US8621783B2 (en) * 2010-06-28 2014-01-07 Chin-Tai Tsai Hollow pot
GB2517892A (en) * 2010-09-21 2015-03-11 David Neil Hawkins Self watering planter box
US8778184B2 (en) 2010-10-15 2014-07-15 Derek Byrd Modular bioreactor system
US20120186155A1 (en) * 2011-01-25 2012-07-26 Chin-Tai Tsai Passive water supply system for plant pot
US20130067811A1 (en) * 2011-09-19 2013-03-21 Way2Gro, Llc Plant container system and method
US9247692B2 (en) 2011-10-24 2016-02-02 Pamela S. Hatcher Universal drain hole cover for planting containers
DE102012111619B4 (en) * 2011-11-30 2015-06-18 Chin-Tai Tsai Air intake control for plant pots
DE102012111619A1 (en) 2011-11-30 2013-06-06 Chin-Tai Tsai Air intake control for plant pots
US20150013222A1 (en) * 2013-07-10 2015-01-15 Sweeoo (Shenzhen) Trading Co., Ltd. Plant pot
US9439370B2 (en) 2013-11-27 2016-09-13 Suncast Technologies, Llc Wicking planter system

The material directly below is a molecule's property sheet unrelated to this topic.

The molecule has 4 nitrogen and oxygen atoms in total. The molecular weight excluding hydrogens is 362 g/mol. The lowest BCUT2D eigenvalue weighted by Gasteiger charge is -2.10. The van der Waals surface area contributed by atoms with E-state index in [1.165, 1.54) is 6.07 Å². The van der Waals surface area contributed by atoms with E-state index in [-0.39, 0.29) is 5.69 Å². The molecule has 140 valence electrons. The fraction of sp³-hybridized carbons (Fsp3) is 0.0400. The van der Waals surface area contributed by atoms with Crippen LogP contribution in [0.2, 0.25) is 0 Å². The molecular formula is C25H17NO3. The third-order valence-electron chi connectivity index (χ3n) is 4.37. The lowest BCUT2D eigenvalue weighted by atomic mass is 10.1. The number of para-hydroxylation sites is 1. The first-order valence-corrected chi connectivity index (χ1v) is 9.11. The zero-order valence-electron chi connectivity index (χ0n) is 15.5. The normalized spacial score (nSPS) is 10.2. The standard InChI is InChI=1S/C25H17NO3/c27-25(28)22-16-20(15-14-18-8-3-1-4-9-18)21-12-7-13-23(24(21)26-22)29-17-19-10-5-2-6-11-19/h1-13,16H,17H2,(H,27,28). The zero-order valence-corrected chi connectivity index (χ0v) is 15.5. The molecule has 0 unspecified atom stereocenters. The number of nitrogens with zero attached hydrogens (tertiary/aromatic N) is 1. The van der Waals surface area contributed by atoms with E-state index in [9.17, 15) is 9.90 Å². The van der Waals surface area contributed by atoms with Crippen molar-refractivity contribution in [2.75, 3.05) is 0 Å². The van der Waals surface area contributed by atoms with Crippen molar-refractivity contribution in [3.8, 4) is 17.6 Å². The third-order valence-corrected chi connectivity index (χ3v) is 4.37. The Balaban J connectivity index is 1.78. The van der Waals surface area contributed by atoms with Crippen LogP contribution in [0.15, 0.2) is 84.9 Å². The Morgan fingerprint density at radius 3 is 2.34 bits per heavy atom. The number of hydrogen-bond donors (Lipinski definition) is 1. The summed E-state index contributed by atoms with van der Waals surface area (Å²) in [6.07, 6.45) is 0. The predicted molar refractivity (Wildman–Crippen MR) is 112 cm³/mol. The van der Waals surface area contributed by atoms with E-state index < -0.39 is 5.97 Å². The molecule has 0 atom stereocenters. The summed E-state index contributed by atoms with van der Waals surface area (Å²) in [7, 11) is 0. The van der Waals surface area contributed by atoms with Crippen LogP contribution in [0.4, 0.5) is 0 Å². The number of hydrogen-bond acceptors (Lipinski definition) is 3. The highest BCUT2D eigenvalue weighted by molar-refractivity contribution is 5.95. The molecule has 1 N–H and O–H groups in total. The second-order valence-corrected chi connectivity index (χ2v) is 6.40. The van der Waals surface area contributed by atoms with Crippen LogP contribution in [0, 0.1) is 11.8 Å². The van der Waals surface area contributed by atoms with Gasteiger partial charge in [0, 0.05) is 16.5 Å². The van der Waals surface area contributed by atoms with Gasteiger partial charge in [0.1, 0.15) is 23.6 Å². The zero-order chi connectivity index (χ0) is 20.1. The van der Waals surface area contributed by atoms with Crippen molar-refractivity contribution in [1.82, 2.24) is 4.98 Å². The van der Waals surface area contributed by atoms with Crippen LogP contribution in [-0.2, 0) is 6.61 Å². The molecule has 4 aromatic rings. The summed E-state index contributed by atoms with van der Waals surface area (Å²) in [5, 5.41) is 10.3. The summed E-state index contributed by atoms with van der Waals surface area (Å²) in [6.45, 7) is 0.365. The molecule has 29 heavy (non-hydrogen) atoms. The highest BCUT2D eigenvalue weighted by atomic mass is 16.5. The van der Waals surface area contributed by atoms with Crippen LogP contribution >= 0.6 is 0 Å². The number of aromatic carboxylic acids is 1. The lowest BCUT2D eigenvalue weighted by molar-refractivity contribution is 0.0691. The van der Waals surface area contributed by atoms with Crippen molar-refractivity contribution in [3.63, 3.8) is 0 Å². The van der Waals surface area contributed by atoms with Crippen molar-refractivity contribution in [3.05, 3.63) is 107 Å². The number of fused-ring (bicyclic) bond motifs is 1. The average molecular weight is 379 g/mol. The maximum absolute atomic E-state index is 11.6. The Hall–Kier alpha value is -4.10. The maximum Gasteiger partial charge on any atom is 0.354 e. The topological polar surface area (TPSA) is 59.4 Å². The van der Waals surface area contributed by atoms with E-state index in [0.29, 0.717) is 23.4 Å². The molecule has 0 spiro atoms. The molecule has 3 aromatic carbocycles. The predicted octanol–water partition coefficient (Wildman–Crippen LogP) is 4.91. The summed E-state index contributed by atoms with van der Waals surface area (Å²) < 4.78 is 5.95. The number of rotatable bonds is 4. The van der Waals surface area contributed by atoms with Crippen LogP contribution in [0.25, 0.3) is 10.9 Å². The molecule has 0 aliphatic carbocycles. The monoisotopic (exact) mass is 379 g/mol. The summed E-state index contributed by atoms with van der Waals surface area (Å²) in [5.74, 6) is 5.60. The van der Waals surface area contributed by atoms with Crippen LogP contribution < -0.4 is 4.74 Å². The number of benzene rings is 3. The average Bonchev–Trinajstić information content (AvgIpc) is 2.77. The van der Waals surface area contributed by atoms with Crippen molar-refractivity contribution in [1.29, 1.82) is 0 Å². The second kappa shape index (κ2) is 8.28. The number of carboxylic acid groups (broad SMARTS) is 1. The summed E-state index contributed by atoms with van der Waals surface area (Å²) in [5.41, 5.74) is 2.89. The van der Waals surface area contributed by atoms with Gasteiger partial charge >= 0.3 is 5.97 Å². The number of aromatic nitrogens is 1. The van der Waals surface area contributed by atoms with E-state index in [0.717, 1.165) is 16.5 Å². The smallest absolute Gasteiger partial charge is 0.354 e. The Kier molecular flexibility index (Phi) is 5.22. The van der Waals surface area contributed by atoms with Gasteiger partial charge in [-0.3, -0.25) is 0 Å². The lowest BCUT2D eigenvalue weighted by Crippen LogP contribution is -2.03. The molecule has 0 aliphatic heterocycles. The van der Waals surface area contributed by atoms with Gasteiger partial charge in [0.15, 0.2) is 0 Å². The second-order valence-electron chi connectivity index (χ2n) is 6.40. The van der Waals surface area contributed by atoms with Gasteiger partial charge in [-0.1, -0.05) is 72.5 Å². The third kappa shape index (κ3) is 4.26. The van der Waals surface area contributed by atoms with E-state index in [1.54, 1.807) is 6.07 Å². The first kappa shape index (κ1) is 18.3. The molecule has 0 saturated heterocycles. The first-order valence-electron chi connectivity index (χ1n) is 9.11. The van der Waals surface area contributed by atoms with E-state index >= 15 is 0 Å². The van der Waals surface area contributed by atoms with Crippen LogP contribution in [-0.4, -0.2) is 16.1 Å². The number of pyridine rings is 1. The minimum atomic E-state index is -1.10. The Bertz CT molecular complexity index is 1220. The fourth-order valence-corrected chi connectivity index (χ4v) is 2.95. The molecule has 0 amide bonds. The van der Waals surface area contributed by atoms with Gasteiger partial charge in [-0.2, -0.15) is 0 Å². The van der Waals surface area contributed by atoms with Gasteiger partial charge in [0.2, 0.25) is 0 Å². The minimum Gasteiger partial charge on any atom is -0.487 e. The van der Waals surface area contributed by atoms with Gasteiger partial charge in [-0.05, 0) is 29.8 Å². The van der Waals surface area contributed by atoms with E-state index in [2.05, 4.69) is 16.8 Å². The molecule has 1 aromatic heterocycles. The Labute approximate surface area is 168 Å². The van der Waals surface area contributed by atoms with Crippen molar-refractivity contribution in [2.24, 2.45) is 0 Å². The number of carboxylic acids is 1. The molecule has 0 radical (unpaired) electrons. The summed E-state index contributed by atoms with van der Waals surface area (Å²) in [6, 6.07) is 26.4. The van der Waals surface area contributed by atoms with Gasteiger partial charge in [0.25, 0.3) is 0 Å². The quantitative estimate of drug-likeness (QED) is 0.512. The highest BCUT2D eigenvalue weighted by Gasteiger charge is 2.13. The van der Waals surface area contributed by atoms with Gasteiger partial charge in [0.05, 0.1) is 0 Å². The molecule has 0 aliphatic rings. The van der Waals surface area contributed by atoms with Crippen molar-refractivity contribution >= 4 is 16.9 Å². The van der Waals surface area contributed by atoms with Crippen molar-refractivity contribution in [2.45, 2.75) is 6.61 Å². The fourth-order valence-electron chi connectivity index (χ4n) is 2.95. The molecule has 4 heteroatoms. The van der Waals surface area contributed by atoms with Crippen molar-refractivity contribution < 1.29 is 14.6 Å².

US10602685B2 (en) 2014-08-01 2020-03-31 Eckert's Greenhouse, Inc. Pole and wall adaptable plant container assembly and bracket
USD779897S1 (en) * 2014-08-28 2017-02-28 Suncast Technologies, Llc Self-watering planter
US20160165807A1 (en) * 2014-12-15 2016-06-16 Innovartis Gmbh Container for Cultivating Plants, Especially Herbs
US10045492B2 (en) * 2014-12-15 2018-08-14 Innovartis Gmbh Container for cultivating plants, especially herbs
US10617073B2 (en) * 2015-01-14 2020-04-14 The Ames Companies, Inc. Self-watering planter
AU2015268692B2 (en) * 2015-01-14 2020-03-26 The Ames Companies, Inc. Self-watering planter
US20160198648A1 (en) * 2015-01-14 2016-07-14 The Ames Companies, Inc. Self-watering planter
WO2016116262A1 (en) * 2015-01-21 2016-07-28 Pöppelmann Holding GmbH & Co. KG Storage container
WO2016116263A1 (en) * 2015-01-21 2016-07-28 Pöppelmann Holding GmbH & Co. KG Storage container
CN104737850A (en) * 2015-04-21 2015-07-01 重庆易涌汽车部件开发有限公司 Multifunctional plant ecological incubator
US10492377B2 (en) 2016-06-01 2019-12-03 Dee Volin Unique rollable five-device-in-one system comprising rollable clawed-foot flower container, rollable adjustable-receiver umbrella stand, rollable water reservoir, rollable water-regulating irrigation system, and rollable water-circulating system